Zinc stands for "Zinc Is Neat Crypto" or "Zinc as IN Crypto". It's also short, easy to type, and plays nicely with the recent trend of naming crypto libraries after elements. The guiding principle is "don't overdo it". It's less of a library and more of a directory tree for organizing well-curated direct implementations of cryptography primitives. Zinc is a new cryptography API that is much more minimal and lower-level than the current one. It intends to complement it and provide a basis upon which the current crypto API might build, as the provider of software implementations of cryptographic primitives. It is motivated by three primary observations in crypto API design: * Highly composable "cipher modes" and related abstractions from the 90s did not turn out to be as terrific an idea as hoped, leading to a host of API misuse problems. * Most programmers are afraid of crypto code, and so prefer to integrate it into libraries in a highly abstracted manner, so as to shield themselves from implementation details. Cryptographers, on the other hand, prefer simple direct implementations, which they're able to verify for high assurance and optimize in accordance with their expertise. * Overly abstracted and flexible cryptography APIs lead to a host of dangerous problems and performance issues. The kernel is in the business usually not of coming up with new uses of crypto, but rather implementing various constructions, which means it essentially needs a library of primitives, not a highly abstracted enterprise-ready pluggable system, with a few particular exceptions. This last observation has seen itself play out several times over and over again within the kernel: * The perennial move of actual primitives away from crypto/ and into lib/, so that users can actually call these functions directly with no overhead and without lots of allocations, function pointers, string specifier parsing, and general clunkiness. For example: sha256, chacha20, siphash, sha1, and so forth live in lib/ rather than in crypto/. Zinc intends to stop the cluttering of lib/ and introduce these direct primitives into their proper place, lib/zinc/. * An abundance of misuse bugs with the present crypto API that have been very unpleasant to clean up. * A hesitance to even use cryptography, because of the overhead and headaches involved in accessing the routines. Zinc goes in a rather different direction. Rather than providing a thoroughly designed and abstracted API, Zinc gives you simple functions, which implement some primitive, or some particular and specific construction of primitives. It is not dynamic in the least, though one could imagine implementing a complex dynamic dispatch mechanism (such as the current crypto API) on top of these basic functions. After all, dynamic dispatch is usually needed for applications with cipher agility, such as IPsec, dm-crypt, AF_ALG, and so forth, and the existing crypto API will continue to play that role. However, Zinc will provide a non- haphazard way of directly utilizing crypto routines in applications that do have neither the need nor desire for abstraction and dynamic dispatch. It also organizes the implementations in a simple, straight-forward, and direct manner, making it enjoyable and intuitive to work on. Rather than moving optimized assembly implementations into arch/, it keeps them all together in lib/zinc/, making it simple and obvious to compare and contrast what's happening. This is, notably, exactly what the lib/raid6/ tree does, and that seems to work out rather well. It's also the pattern of most successful crypto libraries. The architecture- specific glue-code is made a part of each translation unit, rather than being in a separate one, so that generic and architecture-optimized code are combined at compile-time, and incompatibility branches compiled out by the optimizer. All implementations have been extensively tested and fuzzed, and are selected for their quality, trustworthiness, and performance. Wherever possible and performant, formally verified implementations are used, such as those from HACL*  and Fiat-Crypto . The routines also take special care to zero out secrets using memzero_explicit (and future work is planned to have gcc do this more reliably and performantly with compiler plugins). The performance of the selected implementations is state-of-the-art and unrivaled on a broad array of hardware, though of course we will continue to fine tune these to the hardware demands needed by kernel contributors. Each implementation also comes with extensive self-tests and crafted test vectors, pulled from various places such as Wycheproof . Regularity of function signatures is important, so that users can easily "guess" the name of the function they want. Though, individual primitives are oftentimes not trivially interchangeable, having been designed for different things and requiring different parameters and semantics, and so the function signatures they provide will directly reflect the realities of the primitives' usages, rather than hiding it behind (inevitably leaky) abstractions. Also, in contrast to the current crypto API, Zinc functions can work on stack buffers, and can be called with different keys, without requiring allocations or locking. SIMD is used automatically when available, though some routines may benefit from either having their SIMD disabled for particular invocations, or to have the SIMD initialization calls amortized over several invocations of the function, and so Zinc utilizes function signatures enabling that in conjunction with the recently introduced simd_context_t. More generally, Zinc provides function signatures that allow just what is required by the various callers. This isn't to say that users of the functions will be permitted to pollute the function semantics with weird particular needs, but we are trying very hard not to overdo it, and that means looking carefully at what's actually necessary, and doing just that, and not much more than that. Remember: practicality and cleanliness rather than over-zealous infrastructure. Zinc provides also an opening for the best implementers in academia to contribute their time and effort to the kernel, by being sufficiently simple and inviting. In discussing this commit with some of the best and brightest over the last few years, there are many who are eager to devote rare talent and energy to this effort. To summarize, Zinc will contain implementations of cryptographic primitives that are: * Software-based and synchronous. * Expose a simple API that operate over plain chunks of data and do not need significant cumbersome scaffolding (more below). * Extremely fast, but also, in order of priority: 1) formally verified, 2) well-known code that's received a lot of eyeballs and has seen significant real-world usage, 3) simple reviewable code that is either obviously correct or hard to screw up given test-vectors that has been subjected to significant amounts of fuzzing and projects like Wycheproof. The APIs of each implementation are generally expected to take the following forms, with accepted variations for primitives that have non-standard input or output parameters: * For hash functions the classic init/update/final dance is well-known and clear to implement. Different init functions can instantiate different operating parameters of flexible hash functions (such as blake2s_init and blake2s_init_key). * Authenticated encryption functions return a simple boolean indicating whether or not decryption succeeded. They take as inputs and outputs either a pointer to a buffer and a size, or they take as inputs and outputs scatter-gather lists (for use with the network subsystem's skb_to_sgvec, for example). * Functions that are commonly called in loops inside a long-running worker thread may grow to take a simd_context_t parameter, so that the FPU can be twiddled from outside of the function (see prior commit introducing simd_get/put/relax). It is expected that most functions that fit this scenario will be ones that take scatter-gather lists. In addition to the above implementation and API considerations, inclusion criteria for Zinc will be mostly the same as for other aspects of the kernel: is there a direct user of the primitive or construction's Zinc implementation that would immediately benefit from that kind of API? Certain primitives, like MD5 for example, might be separated off into a legacy/ header subdirectory, to make it clear to new users that if they're using it, it's for a very particular purpose. Zinc is also wary of adding overly newfangled and unvetted primitives that have no immediate uptake or scrutiny: for example, implementations of a new block cipher posted on eprint just yesterday. But beyond that, we recognize that cryptographic functions have many different uses and are required in large variety of standards and circumstances, whose decisions are often made outside the scope of the kernel, and so Zinc will strive to accommodate the writing of clean and effective code and will not discriminate on the basis of fashionability. Following the merging of this, I expect for the primitives that currently exist in lib/ to work their way into lib/zinc/, after intense scrutiny of each implementation, potentially replacing them with either formally-verified implementations, or better studied and faster state-of-the-art implementations. Also following the merging of this, I expect for the old crypto API implementations to be ported over to use Zinc for their software-based implementations. As Zinc is simply library code, its config options are un-menued, with the exception of CONFIG_ZINC_SELFTEST and CONFIG_ZINC_DEBUG, which enables various selftests and debugging conditions.  https://github.com/project-everest/hacl-star  https://github.com/mit-plv/fiat-crypto  https://cr.yp.to/ecdh.html  https://cr.yp.to/chacha.html  https://cr.yp.to/snuffle/xsalsa-20081128.pdf  https://cr.yp.to/mac.html  https://blake2.net/  https://tools.ietf.org/html/rfc8439  https://github.com/google/wycheproof Signed-off-by: Jason A. Donenfeld <Jason@zx2c4.com> Cc: Samuel Neves <email@example.com> Cc: Jean-Philippe Aumasson <firstname.lastname@example.org> Cc: Andy Lutomirski <email@example.com> Cc: Greg KH <firstname.lastname@example.org> Cc: Andrew Morton <email@example.com> Cc: Linus Torvalds <firstname.lastname@example.org> Cc: email@example.com Cc: firstname.lastname@example.org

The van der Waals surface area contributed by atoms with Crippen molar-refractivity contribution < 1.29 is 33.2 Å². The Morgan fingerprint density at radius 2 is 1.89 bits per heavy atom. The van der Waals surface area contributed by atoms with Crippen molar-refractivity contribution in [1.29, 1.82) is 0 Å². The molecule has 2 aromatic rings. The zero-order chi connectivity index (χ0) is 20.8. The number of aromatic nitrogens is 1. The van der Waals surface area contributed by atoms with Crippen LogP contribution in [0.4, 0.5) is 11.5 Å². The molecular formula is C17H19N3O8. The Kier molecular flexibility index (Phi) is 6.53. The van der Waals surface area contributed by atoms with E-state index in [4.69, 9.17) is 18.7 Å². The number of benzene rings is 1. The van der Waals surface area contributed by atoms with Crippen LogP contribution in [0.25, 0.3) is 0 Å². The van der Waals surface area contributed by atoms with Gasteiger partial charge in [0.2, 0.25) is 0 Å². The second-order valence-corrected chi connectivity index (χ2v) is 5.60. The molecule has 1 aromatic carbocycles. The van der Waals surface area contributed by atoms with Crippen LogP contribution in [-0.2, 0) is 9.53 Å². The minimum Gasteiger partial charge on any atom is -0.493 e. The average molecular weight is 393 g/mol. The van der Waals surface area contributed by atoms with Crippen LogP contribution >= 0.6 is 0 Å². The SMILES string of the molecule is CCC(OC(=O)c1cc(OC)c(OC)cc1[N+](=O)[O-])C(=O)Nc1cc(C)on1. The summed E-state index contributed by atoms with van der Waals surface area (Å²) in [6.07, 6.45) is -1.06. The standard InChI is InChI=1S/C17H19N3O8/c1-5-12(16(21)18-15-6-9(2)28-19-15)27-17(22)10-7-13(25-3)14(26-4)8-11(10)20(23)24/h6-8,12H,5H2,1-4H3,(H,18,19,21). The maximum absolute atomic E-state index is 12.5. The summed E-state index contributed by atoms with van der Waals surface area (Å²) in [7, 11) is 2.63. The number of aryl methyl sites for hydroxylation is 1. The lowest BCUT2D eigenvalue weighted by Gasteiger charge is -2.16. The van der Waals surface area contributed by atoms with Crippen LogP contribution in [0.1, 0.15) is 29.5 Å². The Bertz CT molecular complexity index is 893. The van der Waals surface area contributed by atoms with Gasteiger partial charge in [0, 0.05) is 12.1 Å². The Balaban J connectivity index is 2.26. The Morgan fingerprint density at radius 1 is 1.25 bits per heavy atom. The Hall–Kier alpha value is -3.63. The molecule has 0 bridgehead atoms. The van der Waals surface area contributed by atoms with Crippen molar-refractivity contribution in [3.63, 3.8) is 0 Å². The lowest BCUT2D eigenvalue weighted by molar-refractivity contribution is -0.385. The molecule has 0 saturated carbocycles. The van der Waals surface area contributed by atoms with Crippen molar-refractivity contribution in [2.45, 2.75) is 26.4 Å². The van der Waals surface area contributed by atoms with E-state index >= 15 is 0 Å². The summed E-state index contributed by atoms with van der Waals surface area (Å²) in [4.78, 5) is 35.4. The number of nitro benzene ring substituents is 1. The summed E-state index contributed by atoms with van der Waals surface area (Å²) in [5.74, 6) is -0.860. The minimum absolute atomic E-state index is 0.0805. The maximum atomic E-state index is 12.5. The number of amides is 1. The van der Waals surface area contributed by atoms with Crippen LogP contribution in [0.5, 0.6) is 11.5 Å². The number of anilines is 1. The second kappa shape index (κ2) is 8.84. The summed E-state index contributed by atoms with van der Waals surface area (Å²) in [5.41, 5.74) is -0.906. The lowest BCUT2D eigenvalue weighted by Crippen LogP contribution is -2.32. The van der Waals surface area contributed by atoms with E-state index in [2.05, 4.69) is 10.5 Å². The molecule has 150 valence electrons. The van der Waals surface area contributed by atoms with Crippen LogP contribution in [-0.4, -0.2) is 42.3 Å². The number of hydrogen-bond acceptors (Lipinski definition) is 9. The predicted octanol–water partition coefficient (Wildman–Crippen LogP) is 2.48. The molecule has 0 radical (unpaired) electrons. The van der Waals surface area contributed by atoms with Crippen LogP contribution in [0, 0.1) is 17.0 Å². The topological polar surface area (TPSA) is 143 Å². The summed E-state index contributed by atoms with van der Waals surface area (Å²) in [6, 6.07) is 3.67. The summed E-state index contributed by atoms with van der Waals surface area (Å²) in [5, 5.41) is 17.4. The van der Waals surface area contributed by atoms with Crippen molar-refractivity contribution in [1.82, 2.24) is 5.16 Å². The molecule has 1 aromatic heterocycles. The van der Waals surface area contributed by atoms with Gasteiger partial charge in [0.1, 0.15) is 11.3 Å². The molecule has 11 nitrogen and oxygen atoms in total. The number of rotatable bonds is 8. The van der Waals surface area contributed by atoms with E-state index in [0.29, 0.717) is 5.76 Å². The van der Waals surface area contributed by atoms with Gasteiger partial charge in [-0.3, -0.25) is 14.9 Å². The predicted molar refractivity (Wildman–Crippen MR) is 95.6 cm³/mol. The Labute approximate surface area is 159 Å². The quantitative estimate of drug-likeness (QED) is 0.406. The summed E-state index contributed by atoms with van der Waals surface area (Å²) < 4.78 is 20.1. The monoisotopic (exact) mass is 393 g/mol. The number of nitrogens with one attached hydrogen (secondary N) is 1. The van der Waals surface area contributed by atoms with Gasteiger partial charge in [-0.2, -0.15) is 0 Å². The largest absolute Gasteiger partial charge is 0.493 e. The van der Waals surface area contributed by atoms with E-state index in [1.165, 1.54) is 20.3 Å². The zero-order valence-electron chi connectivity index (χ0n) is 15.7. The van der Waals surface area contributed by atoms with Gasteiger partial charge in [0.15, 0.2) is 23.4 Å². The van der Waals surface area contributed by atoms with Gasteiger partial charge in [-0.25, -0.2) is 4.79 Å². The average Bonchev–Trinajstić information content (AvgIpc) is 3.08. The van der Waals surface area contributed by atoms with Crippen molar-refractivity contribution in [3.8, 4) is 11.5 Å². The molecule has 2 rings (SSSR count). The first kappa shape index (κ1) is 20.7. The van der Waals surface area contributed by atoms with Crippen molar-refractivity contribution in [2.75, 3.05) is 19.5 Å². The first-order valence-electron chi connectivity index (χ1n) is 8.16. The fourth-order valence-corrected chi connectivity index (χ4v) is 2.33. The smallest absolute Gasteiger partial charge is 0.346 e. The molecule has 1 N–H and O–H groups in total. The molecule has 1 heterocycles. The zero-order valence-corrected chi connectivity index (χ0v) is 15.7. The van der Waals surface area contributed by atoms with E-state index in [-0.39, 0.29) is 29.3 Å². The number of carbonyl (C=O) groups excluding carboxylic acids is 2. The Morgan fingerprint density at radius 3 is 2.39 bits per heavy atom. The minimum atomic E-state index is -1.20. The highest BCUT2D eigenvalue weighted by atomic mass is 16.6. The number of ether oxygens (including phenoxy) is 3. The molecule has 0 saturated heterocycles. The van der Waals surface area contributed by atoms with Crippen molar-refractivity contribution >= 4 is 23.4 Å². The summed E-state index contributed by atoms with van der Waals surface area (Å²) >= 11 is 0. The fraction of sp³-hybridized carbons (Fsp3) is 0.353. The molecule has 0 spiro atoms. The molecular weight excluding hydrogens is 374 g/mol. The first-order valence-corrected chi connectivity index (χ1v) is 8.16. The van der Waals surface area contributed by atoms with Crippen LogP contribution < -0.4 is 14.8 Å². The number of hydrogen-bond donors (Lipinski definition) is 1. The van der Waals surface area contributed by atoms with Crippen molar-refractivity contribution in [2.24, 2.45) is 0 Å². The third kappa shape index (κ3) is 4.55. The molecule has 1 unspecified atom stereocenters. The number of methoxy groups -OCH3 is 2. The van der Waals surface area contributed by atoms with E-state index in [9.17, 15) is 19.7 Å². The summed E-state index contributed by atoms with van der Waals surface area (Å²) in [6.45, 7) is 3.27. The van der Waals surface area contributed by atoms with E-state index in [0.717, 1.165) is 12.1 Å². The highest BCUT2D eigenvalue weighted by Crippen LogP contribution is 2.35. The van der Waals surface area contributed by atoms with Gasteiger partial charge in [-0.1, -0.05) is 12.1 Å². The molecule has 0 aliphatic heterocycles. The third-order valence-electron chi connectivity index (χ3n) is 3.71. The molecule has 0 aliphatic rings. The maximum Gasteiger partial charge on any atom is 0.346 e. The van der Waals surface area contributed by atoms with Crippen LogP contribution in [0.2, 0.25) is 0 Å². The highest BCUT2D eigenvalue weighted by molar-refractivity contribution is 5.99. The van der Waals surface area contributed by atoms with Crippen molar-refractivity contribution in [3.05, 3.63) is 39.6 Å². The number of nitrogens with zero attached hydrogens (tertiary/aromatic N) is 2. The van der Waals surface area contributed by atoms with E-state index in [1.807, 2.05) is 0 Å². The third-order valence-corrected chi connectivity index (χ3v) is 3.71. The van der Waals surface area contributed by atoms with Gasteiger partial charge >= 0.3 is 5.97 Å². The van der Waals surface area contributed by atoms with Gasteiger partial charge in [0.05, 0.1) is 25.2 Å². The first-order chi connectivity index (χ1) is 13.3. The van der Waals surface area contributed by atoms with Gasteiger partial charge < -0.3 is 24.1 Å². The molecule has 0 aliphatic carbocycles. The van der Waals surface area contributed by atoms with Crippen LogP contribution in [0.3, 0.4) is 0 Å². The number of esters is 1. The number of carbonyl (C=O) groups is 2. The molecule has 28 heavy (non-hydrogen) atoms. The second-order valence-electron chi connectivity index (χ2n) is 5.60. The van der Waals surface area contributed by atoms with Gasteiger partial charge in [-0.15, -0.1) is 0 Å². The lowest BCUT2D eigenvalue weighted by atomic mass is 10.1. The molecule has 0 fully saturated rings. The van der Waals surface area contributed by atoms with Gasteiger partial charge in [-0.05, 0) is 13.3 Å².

Diffstat (limited to 'lib/zinc/Kconfig')
1 files changed, 42 insertions, 0 deletions
diff --git a/lib/zinc/Kconfig b/lib/zinc/Kconfig
new file mode 100644
@@ -0,0 +1,42 @@
+ bool "Zinc cryptography library self-tests"
+ default y
+ This builds a series of self-tests for the Zinc crypto library, which
+ help diagnose any cryptographic algorithm implementation issues that
+ might be at the root cause of potential bugs. It also adds various
+ traps for incorrect usage.
+ Unless you are optimizing for machines without much disk space or for
+ very slow machines, it is probably a good idea to say Y here, so that
+ any potential cryptographic bugs translate into easy bug reports
+ rather than long-lasting security issues.
+ bool "Zinc cryptography library debugging"
+ This turns on a series of additional checks and debugging options
+ that are useful for developers but probably will not provide much
+ benefit to end users.
+ Most people should say N here.
+ def_bool y
+ depends on ARM
+ def_bool y
+ depends on ARM64
+ def_bool y
+ depends on X86_64 && !UML
+ def_bool y
+ depends on MIPS && CPU_MIPS32_R2 && !64BIT
+ def_bool y
+ depends on MIPS && 64BIT